I’ve reverted to American terminology for this short post, for if I called it “Why Americans don’t really like football,” it would be confusing and, in the American vernacular, deeply wrong.
America is in the throes of a World Cup craze: every time the U.S. plays, people in the big cities forgather in bars, or in city parks with huge screens, and cheer on “Team USA.” Often their faces are painted red, white, and blue, and they wear the national colors. That’s what they do in other countries, who also cheer on their teams. What’s so bad about that?
The bad thing is that many of these Americans, so it seems, care only about the USA winning an international competition, and couldn’t care less about the fact that this competition occurs once every four years, giving us the chance to see the world’s greatest national teams—and greatest players.
Evidence: I watch the NBC News every night (that and “60 Minutes” are pretty much the only television I watch), and lately I hope to see the World Cup highlights and scores. (I still haven’t looked up who won the Greece/Costa Rica game.) Tonight there was a substantial segment of the news devoted to the USA team, showing its practices, its fans (many of whom claim that we’ll “go all the way”), interviews with the coach, and previews of the game with Belgium on Tuesday.
Did they give the results of the two games played today? Nope. They didn’t involve the U.S., so who cares? Jebus!
Every reader who is a real soccer fan here knows that I love the game but don’t know much about it. I plan to learn, but it’s not easy when the games you watch have Spanish commentary (I speak German and some French, but that’s no help). But I still see soccer as the perfect sport for fans. It’s fast-paced, you know when the game will end, and there are no annoying commercial breaks except at halftime. The athleticism is unparalleled, and a good goal is a thing of beauty, for, unlike a home run, it involves a complicated team choreography, like a dance.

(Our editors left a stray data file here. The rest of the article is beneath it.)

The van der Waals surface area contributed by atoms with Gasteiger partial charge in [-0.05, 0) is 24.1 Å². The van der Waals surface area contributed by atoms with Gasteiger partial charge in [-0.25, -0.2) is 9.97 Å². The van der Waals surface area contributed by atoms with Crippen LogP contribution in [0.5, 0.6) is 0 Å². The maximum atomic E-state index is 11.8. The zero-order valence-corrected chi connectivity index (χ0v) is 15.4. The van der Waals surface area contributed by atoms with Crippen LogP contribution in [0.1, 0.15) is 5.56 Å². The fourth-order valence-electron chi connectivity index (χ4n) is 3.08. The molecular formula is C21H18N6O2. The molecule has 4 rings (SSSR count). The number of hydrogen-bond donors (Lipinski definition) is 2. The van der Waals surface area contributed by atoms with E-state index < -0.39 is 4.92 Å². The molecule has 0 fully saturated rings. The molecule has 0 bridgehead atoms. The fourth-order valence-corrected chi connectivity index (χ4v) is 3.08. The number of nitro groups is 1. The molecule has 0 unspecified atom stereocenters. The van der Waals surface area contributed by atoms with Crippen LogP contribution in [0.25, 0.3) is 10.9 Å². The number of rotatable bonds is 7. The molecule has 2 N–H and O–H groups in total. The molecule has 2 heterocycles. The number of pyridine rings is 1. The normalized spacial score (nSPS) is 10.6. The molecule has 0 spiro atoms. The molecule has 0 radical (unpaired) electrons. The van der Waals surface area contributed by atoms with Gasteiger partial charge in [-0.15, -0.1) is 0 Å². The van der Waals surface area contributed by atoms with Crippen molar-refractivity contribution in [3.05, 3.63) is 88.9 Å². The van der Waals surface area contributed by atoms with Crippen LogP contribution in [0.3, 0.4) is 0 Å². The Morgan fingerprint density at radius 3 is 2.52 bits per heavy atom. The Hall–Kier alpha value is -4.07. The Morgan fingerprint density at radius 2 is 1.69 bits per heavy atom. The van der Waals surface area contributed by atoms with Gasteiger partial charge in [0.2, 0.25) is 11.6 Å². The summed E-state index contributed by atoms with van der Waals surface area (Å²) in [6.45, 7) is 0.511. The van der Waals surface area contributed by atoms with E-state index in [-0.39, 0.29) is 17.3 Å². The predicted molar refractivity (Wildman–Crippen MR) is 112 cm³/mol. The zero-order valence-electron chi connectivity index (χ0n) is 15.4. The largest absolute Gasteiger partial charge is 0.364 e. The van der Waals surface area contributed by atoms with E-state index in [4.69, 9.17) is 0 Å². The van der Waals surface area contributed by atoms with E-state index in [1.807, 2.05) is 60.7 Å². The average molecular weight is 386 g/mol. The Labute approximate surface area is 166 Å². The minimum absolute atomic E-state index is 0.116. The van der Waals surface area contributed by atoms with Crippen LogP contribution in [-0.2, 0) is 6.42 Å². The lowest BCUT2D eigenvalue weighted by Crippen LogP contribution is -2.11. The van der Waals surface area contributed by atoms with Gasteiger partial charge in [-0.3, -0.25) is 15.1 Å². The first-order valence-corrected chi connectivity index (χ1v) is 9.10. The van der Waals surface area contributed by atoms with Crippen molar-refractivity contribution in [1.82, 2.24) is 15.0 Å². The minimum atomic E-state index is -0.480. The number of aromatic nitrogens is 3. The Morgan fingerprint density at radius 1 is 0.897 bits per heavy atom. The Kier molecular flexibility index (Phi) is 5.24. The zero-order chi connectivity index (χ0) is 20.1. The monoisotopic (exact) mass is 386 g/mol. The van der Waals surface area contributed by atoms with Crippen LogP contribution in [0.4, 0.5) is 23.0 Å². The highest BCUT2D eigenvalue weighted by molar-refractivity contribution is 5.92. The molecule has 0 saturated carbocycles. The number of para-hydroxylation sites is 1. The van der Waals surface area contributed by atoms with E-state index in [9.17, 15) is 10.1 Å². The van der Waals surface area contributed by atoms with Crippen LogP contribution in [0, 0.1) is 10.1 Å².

Baseball and American football have their merits, of course, but they’re too damn slow (the baseball game I went to yesterday lasted 2.5 hours, and that was fast!). Football is brutal, and for some reason I just can’t get interested in basketball. And the World Cup, unlike the Superbowl or so-called “World” Series, is truly international. I love to see the strange names on the jerseys, and learn about the players, their peccadillos (like biting), and their performance on their regular teams.
One would think that many Americans share this feeling, and I hope they do. But watching Americans cheer for our national team, I think that foreigners’ feeling that we’re poised to join the soccer-loving countries of the world is premature. Yes, the kids play while Mom and Dad watch patiently from the sidelines, but by the time you get to the high school and college level, nobody cares. Who knows how Harvard’s soccer team does?
Maybe someday we’ll be as soccer-crazy as Brazil, France, or England, and that day can’t come too soon for me. But I wish we’d become a little less chauvinistic and a little more interested in how the rest of the world is doing. And I wish they’d report the damn scores on the national news. It takes all of 30 seconds to say that the Dutch beat Mexico 2-1 and Costa Rica beat Greece 5-3 in penalty kicks after a 1-1 tie in regular time and overtime (yes, I just looked up the scores). Instead, they had a four-minute report on Team USA, soon to be eliminated. And you can bet that the omission of the two games’ scores was calculated. After all, they had to do an important segment on the manufacture of cast iron skillets.